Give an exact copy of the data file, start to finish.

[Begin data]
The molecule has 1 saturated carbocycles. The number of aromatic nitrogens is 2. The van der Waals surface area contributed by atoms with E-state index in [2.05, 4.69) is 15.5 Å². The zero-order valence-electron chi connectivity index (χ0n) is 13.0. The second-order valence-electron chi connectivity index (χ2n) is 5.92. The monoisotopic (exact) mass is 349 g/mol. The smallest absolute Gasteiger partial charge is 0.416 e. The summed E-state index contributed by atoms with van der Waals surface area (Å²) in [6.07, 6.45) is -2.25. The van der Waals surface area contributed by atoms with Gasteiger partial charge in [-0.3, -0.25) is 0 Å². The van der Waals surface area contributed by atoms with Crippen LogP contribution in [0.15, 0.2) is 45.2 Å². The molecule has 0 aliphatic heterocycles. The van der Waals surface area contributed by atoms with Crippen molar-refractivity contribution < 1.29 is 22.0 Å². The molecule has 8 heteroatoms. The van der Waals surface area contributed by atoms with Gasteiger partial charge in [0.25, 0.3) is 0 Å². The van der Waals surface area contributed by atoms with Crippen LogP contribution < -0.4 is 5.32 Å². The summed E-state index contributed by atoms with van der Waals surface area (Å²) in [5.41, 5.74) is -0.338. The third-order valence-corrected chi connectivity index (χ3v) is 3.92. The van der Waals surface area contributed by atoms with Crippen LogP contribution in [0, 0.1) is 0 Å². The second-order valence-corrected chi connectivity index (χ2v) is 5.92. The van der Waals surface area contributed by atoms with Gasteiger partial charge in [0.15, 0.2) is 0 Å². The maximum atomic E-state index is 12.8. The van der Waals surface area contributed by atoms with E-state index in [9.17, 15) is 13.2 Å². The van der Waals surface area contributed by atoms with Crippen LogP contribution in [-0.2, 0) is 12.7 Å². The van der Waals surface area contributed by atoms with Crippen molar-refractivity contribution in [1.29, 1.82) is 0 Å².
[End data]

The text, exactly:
The molecule has 1 saturated carbocycles. The number of aromatic nitrogens is 2. The van der Waals surface area contributed by atoms with E-state index in [2.05, 4.69) is 15.5 Å². The zero-order valence-electron chi connectivity index (χ0n) is 13.0. The second-order valence-electron chi connectivity index (χ2n) is 5.92. The monoisotopic (exact) mass is 349 g/mol. The smallest absolute Gasteiger partial charge is 0.416 e. The summed E-state index contributed by atoms with van der Waals surface area (Å²) in [6.07, 6.45) is -2.25. The van der Waals surface area contributed by atoms with Gasteiger partial charge in [-0.3, -0.25) is 0 Å². The van der Waals surface area contributed by atoms with Crippen LogP contribution in [0.15, 0.2) is 45.2 Å². The molecule has 0 aliphatic heterocycles. The van der Waals surface area contributed by atoms with Crippen molar-refractivity contribution < 1.29 is 22.0 Å². The molecule has 8 heteroatoms. The van der Waals surface area contributed by atoms with Gasteiger partial charge in [0.25, 0.3) is 0 Å². The van der Waals surface area contributed by atoms with Crippen LogP contribution < -0.4 is 5.32 Å². The summed E-state index contributed by atoms with van der Waals surface area (Å²) in [5.41, 5.74) is -0.338. The third-order valence-corrected chi connectivity index (χ3v) is 3.92. The van der Waals surface area contributed by atoms with Crippen LogP contribution in [0, 0.1) is 0 Å². The second-order valence-corrected chi connectivity index (χ2v) is 5.92. The van der Waals surface area contributed by atoms with Gasteiger partial charge in [0.15, 0.2) is 0 Å². The maximum atomic E-state index is 12.8. The van der Waals surface area contributed by atoms with E-state index in [9.17, 15) is 13.2 Å². The van der Waals surface area contributed by atoms with Crippen LogP contribution in [-0.2, 0) is 12.7 Å². The van der Waals surface area contributed by atoms with Crippen molar-refractivity contribution in [1.29, 1.82) is 0 Å².